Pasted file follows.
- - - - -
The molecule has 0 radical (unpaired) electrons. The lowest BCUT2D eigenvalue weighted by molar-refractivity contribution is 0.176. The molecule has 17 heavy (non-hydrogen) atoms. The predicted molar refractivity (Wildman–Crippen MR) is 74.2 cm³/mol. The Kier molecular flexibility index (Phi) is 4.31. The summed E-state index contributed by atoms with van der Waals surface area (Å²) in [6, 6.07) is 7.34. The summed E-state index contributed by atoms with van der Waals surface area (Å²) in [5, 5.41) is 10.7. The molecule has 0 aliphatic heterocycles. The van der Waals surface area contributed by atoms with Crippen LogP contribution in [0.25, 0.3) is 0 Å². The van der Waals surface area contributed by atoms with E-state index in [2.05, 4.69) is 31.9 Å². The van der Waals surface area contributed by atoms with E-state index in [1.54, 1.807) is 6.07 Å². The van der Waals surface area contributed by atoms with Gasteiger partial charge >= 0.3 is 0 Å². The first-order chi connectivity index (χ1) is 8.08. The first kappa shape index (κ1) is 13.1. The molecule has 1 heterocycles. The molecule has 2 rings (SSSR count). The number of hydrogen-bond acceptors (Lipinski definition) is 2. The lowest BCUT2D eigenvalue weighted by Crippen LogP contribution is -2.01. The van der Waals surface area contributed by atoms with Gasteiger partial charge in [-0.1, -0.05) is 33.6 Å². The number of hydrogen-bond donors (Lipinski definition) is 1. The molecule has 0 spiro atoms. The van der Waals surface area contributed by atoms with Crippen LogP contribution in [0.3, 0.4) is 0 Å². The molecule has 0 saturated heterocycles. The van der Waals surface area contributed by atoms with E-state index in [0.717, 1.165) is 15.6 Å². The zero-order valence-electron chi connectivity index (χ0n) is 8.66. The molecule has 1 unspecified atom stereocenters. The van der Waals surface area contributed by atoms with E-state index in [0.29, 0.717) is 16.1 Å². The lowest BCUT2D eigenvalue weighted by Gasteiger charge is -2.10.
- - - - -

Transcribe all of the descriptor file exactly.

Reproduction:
The molecule has 0 radical (unpaired) electrons. The lowest BCUT2D eigenvalue weighted by molar-refractivity contribution is 0.176. The molecule has 17 heavy (non-hydrogen) atoms. The predicted molar refractivity (Wildman–Crippen MR) is 74.2 cm³/mol. The Kier molecular flexibility index (Phi) is 4.31. The summed E-state index contributed by atoms with van der Waals surface area (Å²) in [6, 6.07) is 7.34. The summed E-state index contributed by atoms with van der Waals surface area (Å²) in [5, 5.41) is 10.7. The molecule has 0 aliphatic heterocycles. The van der Waals surface area contributed by atoms with Crippen LogP contribution in [0.25, 0.3) is 0 Å². The van der Waals surface area contributed by atoms with E-state index in [2.05, 4.69) is 31.9 Å². The van der Waals surface area contributed by atoms with E-state index in [1.54, 1.807) is 6.07 Å². The van der Waals surface area contributed by atoms with Gasteiger partial charge >= 0.3 is 0 Å². The first-order chi connectivity index (χ1) is 8.08. The first kappa shape index (κ1) is 13.1. The molecule has 1 heterocycles. The molecule has 2 rings (SSSR count). The number of hydrogen-bond acceptors (Lipinski definition) is 2. The lowest BCUT2D eigenvalue weighted by Crippen LogP contribution is -2.01. The van der Waals surface area contributed by atoms with Gasteiger partial charge in [-0.1, -0.05) is 33.6 Å². The number of hydrogen-bond donors (Lipinski definition) is 1. The molecule has 0 spiro atoms. The van der Waals surface area contributed by atoms with Crippen LogP contribution in [0.3, 0.4) is 0 Å². The molecule has 0 saturated heterocycles. The van der Waals surface area contributed by atoms with E-state index in [0.717, 1.165) is 15.6 Å². The zero-order valence-electron chi connectivity index (χ0n) is 8.66. The molecule has 1 unspecified atom stereocenters. The van der Waals surface area contributed by atoms with E-state index in [0.29, 0.717) is 16.1 Å². The lowest BCUT2D eigenvalue weighted by Gasteiger charge is -2.10.